Gerry Kelly, then a senior member of Sinn Féin (SF), said:

“It’s like something out of Alabama in the 1960s”.

Three Protestant families left their homes in Ardoyne Avenue, north Belfast, after they said that they were afraid of a Nationalist attack.

During the evening and night there were serious distrubances in the area around the Holy Cross school. Loyalists fired ten shots, and threw six blast bombs and 46 petrol bombs at police lines

   

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Remembering all innocent victims of the Troubles

Today is the anniversary of the death of the following people killed as a results of the conflict in Northern Ireland

“To live in hearts we leave behind is not to die

– Thomas Campbell

To the innocent on the list – Your memory will live forever

– To the Paramilitaries –

There are many things worth living for, a few things worth dying for, but nothing worth killing for.

11 People lost their lives on the 21st June between 1972 – 1991

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21 June 1972
Kerry McCarthy   (19)

nfNI
Status: British Army (BA),

Killed by: Irish Republican Army (IRA)
Shot by sniper while on sentry duty outside Victoria Royal Ulster Constabulary (RUC) / British Army (BA) base, Derry

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21 June 1973


Barry Gritten  (29)

nfNI
Status: British Army (BA),

Killed by: Irish Republican Army (IRA)
Killed by booby trap bomb in unoccupied building, Lecky Road, Bogside, Derry.

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21 June 1973
David Smith   (31)

nfNI
Status: British Army (BA),

Killed by: Irish Republican Army (IRA)
Killed by booby trap bomb while searching derelict house, Ballycolman, Strabane, County Tyrone.

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21 June 1973
David Walker   (16)

Protestant
Status: Civilian (Civ),

Killed by: Official Irish Republican Army (OIRA)
Found shot in entry off O’Neill Street, Falls, Belfast.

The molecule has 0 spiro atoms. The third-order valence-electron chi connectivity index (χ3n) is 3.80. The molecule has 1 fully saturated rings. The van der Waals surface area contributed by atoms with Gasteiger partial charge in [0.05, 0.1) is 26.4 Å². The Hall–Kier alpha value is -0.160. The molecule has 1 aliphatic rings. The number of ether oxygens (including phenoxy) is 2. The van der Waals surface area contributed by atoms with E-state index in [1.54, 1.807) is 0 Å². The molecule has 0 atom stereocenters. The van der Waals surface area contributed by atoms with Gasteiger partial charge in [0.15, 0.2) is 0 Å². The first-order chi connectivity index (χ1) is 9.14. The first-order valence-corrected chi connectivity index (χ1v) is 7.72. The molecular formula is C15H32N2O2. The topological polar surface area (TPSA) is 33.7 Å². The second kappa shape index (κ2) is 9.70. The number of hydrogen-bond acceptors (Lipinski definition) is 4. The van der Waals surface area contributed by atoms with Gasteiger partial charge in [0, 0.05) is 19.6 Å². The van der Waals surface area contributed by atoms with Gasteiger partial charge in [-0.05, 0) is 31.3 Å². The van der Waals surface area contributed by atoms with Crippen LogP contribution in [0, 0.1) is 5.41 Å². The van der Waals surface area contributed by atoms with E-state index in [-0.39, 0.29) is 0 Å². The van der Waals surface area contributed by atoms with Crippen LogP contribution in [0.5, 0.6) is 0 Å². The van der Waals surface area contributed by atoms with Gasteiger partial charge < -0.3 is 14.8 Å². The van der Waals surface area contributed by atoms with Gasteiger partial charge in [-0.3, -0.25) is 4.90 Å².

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21 June 1974
Stanley Lemon   (51)

Protestant
Status: Civilian (Civ),

Killed by: non-specific Loyalist group (LOY)
Shot as he arrived at his workplace, Shore Road, Skegoneill, Belfast. Mistaken for a Catholic.

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21 June 1976


Sydney McAvoy   (50)

Protestant
Status: ex-Ulster Defence Regiment (xUDR),

Killed by: Irish Republican Army (IRA)
Shot at his shop, The Old Wheel Stores, Upper Dunmurry Lane, Dunmurry, near Belfast, County Antrim.

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21 June 1978


Denis Brown   (28)

Catholic
Status: Irish Republican Army (IRA),

Killed by: British Army (BA)
Shot by undercover British Army (BA) members, during attempted IRA bomb attack on Post Office depot, Ballysillan Road, Belfast.

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21 June 1978


William Mailey   (30)

Catholic
Status: Irish Republican Army (IRA),

Killed by: British Army (BA)
Shot by undercover British Army (BA) members, during attempted IRA bomb attack on Post Office depot, Ballysillan Road, Belfast.

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21 June 1978


James Mulvenna   (28)

Catholic
Status: Irish Republican Army (IRA),

Killed by: British Army (BA)
Shot by undercover British Army (BA) members during attempted IRA bomb attack on post office depot, Ballysillan Road, Belfast.

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21 June 1978


William Hanna  (28)

Protestant
Status: Ulster Volunteer Force (UVF),

Killed by: British Army (BA)
Shot by undercover British Army (BA) members, during attempted Irish Republican Army (IRA) bomb attack on Post Office depot, Ballysillan Road, Belfast. He was walking past at the time of the incident. Assumed to be an IRA member.

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21 June 1991
Mary Perry (26)

Catholic
Status: Civilian (Civ),

Killed by: not known (nk)
Abducted somewhere in the Portadown area, County Armagh. Found beaten to death, on information supplied anonymously, buried in field, near Mullaghmore, County Sligo, on 30 June 1992.